Sun launched a new program this week offering back line support for OpenOffice that is targeted at OEMs and distributors.
The intent is to provide corporate customers with fixes and patches for unique issues and problems that may affect only a handful of customers, or OpenOffice conflict with particular distributions that may not get fixed by the OpenOffice.org community, Mark Herring, Sun’s senior director of marketing for StarOffice and OpenOffice told ZDNet.
Sun is in discussions with the leading Linux distributors including Novell and Ubuntu, and IBM, which launched its own Symphony desktop based on OpenOffice last September. Sun’s role would be invisible to the end user; the OEM or distributor would pay Sun for backline support and extend to their customers who use OpenOffice.
“The significance of this is that it’s a business model change. We think a bigger play for Sun is providing back line support for commercial distributors out there and anyone who wants to OEM the product [rather than] 101 support for consumers,” he said. “Customers get a distribution from Red Hat or Dell and if they get problems with OpenOffice the [vendors]may be able to answer some of those but if you get next level problems, the vendor can reproduce problem back to Sun and we’ll engineer a patch release.”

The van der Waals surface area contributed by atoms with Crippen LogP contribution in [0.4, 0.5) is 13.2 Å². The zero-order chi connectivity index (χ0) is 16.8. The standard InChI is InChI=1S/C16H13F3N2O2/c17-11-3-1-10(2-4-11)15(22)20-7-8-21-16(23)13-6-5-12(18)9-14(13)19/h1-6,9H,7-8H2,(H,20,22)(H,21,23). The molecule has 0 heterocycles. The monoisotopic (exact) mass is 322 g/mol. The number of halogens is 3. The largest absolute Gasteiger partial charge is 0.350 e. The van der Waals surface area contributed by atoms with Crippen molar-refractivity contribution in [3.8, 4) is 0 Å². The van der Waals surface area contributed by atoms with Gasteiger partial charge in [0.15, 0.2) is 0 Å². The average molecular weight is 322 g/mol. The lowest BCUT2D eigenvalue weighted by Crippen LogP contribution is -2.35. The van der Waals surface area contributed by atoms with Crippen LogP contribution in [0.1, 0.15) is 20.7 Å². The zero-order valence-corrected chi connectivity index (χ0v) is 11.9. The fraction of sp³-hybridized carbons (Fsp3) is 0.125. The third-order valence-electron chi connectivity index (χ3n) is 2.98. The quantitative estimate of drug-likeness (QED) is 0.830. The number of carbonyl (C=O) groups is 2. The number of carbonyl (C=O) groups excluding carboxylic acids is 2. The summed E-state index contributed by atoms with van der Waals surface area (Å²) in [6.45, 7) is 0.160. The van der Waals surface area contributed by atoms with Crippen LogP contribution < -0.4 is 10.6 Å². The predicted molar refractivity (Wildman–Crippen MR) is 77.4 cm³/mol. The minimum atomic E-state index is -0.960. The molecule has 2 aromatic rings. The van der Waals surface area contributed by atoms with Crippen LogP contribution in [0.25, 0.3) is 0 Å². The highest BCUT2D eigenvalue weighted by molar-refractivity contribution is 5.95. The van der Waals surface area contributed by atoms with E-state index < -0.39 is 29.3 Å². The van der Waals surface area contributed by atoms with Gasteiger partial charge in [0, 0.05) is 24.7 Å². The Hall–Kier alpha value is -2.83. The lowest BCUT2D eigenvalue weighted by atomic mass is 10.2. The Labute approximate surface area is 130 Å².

Sun has offered back line support for its own StarOffice for several years but decided to extend it to OpenOffice distributors as a result of increased customer demand, Herring also said. “It was based on customer demand and distributors said we need someone to stand behind the code,” he said. “This was a natural progression of hearing all that noise. “